I recently watched an interview with a famous celebrity who is an atheist.  He said that he did not believe in God, but that if God existed, and if he met God at the end of his life, then God would have something to answer for.  My jaw dropped.  This is a person today who carries the heart of Pharaoh, and he is not the only one.  This is a person who holds himself and his own morality and ideals to be higher than what he perceives God’s to be.  This is someone who has decided that there must not be a God because any God that exists has not met his standards, which he has perceived are good and right. It is the attitude that makes us believe that no God exists because we are our own little gods, and if He does exist, He will have to answer to us for his failures.

Dan. 3:1-5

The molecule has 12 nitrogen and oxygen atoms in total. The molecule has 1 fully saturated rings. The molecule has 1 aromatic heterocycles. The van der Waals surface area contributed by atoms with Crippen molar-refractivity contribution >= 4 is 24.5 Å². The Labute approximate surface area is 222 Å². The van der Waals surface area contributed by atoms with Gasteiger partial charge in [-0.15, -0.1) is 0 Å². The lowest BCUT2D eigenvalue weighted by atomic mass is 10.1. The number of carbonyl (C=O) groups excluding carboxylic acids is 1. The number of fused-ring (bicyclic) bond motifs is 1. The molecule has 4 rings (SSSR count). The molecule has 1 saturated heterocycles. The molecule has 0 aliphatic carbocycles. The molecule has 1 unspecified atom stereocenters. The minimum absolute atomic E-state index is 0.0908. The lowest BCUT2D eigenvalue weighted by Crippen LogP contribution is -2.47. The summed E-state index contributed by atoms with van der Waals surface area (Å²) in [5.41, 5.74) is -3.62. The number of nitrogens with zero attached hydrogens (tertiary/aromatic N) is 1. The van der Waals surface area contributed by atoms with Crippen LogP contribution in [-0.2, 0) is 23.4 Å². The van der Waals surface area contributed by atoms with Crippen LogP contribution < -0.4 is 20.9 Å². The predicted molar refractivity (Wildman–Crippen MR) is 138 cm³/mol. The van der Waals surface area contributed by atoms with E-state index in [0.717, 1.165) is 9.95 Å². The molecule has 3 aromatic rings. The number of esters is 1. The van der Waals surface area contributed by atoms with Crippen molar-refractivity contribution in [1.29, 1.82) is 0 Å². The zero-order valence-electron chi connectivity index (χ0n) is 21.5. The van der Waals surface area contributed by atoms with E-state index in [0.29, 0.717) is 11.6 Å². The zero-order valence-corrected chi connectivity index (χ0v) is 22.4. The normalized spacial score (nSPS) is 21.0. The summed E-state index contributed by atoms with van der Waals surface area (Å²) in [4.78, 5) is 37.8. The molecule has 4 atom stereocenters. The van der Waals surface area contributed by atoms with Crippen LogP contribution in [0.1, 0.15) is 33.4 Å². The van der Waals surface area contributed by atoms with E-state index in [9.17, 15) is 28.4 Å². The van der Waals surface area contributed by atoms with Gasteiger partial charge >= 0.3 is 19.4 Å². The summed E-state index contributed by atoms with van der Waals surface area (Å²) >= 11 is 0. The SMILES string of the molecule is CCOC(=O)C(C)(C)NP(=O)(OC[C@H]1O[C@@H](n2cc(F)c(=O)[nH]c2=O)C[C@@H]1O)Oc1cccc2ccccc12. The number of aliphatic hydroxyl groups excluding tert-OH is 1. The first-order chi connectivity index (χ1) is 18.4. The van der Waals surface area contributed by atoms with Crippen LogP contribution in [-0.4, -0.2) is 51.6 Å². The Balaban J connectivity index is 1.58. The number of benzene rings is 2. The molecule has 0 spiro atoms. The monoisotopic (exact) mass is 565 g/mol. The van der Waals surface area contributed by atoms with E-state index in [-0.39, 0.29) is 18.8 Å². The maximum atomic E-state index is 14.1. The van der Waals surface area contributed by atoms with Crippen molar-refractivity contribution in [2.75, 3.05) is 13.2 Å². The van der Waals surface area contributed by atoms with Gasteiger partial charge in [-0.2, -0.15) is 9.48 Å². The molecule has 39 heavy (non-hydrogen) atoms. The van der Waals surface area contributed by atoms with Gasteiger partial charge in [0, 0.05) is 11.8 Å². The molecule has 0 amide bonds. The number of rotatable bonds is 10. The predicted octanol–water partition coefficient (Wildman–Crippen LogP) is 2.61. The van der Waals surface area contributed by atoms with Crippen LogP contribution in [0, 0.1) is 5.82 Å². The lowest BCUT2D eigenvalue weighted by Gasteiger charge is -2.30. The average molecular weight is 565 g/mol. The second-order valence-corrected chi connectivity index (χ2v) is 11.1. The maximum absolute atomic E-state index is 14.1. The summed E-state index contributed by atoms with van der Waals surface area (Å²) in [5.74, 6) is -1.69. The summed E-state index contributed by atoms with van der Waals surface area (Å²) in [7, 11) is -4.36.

King Nebuchadnezzar made an image of gold, whose height was sixty cubits and its breadth six cubits.  He set it up on the plain of Dura, in the province of Babylon.  Then King Nebuchadnezzar sent to gather the satraps, the prefects, and the governors, the counselors, the treasurers, the justices, the magistrates, and all the officials of the provinces to come to the dedication of the image that King Nebuchadnezzar had set up.  Then the satraps, the prefects, and the governors, the counselors, the treasurers, the justices, the magistrates, and all the officials of the provinces gathered for the dedication of the image that King Nebuchadnezzar had set up.  And they stood before the image that Nebuchadnezzar had set up.  And the herald proclaimed aloud, “You are commanded, O peoples, nations, and languages, that when you hear the sound of the horn, pipe, lyre, trigon, harp, bagpipe, and every kind of music, you are to fall down and worship the golden image that King Nebuchadnezzar has set up.”